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June 11, 2008

The Steep Approach to Garbadale - Iain Banks

The Steep Approach to Garbadale - Iain Banks

Book 22 in my 52 books in 2008

Another fiction, as opposed to science fiction, novel from Banks. Slowly but surely I'm nearing completing the full set (the SF I'm bang up to date, with just the recent hardback, 'Matter' outstanding).

The beginning is a bit disconcerting, as you try to work out who the book is going to be about, but it quickly settles down and we get the story of a man called Alban, born to priviledge, in a rich family successful through the business of selling a game that is not unlike monopoly.

There are several themes here; Alban's mother's death, the proposal by an American company to take over the family firm, and Alban's lovelife, especially his relationship with his first cousin Sophie. They are all handled interestingly, you feel as if a conclusion will be reached, you enjoy the journey. In short, you feel throughout as if you are in a safe pair of hands, and won't be disappointed. Nor are you. However, I wasn't quite interested enough a lot of the time. Alban didn't seem to ever make his mind up about anything, or have any clear plan, and so it was difficult to get behind him.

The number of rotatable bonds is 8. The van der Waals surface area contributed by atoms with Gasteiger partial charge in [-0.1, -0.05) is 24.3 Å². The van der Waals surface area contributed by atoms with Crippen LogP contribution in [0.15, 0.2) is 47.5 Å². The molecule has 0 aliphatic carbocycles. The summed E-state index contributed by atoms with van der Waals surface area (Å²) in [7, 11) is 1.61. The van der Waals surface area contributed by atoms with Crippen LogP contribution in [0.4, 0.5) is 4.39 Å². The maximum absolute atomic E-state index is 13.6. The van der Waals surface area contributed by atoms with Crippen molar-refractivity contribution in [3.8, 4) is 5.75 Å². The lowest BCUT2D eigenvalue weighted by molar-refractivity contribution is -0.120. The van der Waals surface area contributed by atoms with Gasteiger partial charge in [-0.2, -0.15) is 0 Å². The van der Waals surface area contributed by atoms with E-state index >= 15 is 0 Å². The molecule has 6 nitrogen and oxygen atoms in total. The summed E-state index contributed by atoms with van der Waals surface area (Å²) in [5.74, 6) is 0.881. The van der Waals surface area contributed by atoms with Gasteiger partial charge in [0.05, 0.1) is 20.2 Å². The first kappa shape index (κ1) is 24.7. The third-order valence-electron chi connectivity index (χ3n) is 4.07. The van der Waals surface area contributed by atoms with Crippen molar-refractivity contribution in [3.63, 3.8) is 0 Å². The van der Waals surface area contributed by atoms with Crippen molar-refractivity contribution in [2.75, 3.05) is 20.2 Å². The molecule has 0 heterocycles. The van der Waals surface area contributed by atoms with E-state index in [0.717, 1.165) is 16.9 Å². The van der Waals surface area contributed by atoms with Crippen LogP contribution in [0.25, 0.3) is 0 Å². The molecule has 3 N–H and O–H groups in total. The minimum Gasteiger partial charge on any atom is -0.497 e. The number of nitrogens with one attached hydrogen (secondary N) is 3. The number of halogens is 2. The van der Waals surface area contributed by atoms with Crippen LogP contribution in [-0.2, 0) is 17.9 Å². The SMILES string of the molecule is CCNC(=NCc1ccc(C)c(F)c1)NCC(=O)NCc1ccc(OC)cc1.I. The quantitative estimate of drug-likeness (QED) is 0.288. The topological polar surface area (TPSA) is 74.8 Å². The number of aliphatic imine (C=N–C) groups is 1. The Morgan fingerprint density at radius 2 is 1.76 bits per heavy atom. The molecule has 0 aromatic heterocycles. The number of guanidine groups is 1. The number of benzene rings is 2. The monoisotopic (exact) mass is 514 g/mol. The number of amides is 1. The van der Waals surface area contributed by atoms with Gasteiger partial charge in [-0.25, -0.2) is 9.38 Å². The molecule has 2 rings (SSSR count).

His family were a quite a bunch of eccentrics, quite amusingly described, and one scene with Sophie was so well crafted, and had such a deliciously filthy punchline, I got a few looks on the train as I tried and totally failed to suppress my schoolboy sniggers. The whole book was saved by that page in my opinion.

Sometimes I feel as if there ought to be a section in the bookshop for mainstream novels that contain enough sex to be reclassified onto the erotic shelves. Sometimes I think the authors go a bit further than we really needed for the plot. Banks has done it again, here. In fact, it seems to me to be an increasing trend. I think it's lazy writing, and annoying, as I'm not likely to recommend books containing detailed sex to my mum, or my children to read. My 10 year old asked me the other day why books don't have certificates, like films do, U, PG, 12, 15, 18. I had to guess at an answer, which I think is that they are in a way self certificated - the barriers of entry are higher and a child is unlikely to pick up an adult book filled with violence and sex. Even if they start to read it, if they are mature enough to do that, perhaps they are already mature enough for the content. A film has no such barrier - if it's on screen, anyone can see it. This subject is a particular bugbear of mine, one day I'll try and rationalise it all out.

'The Steep Approach to Garbadale' is a fairly traditional novel, well written, slightly flat in a way, but enjoyable and with a few great trademark Banks scenes.

Posted by se71 at June 11, 2008 10:20 AM


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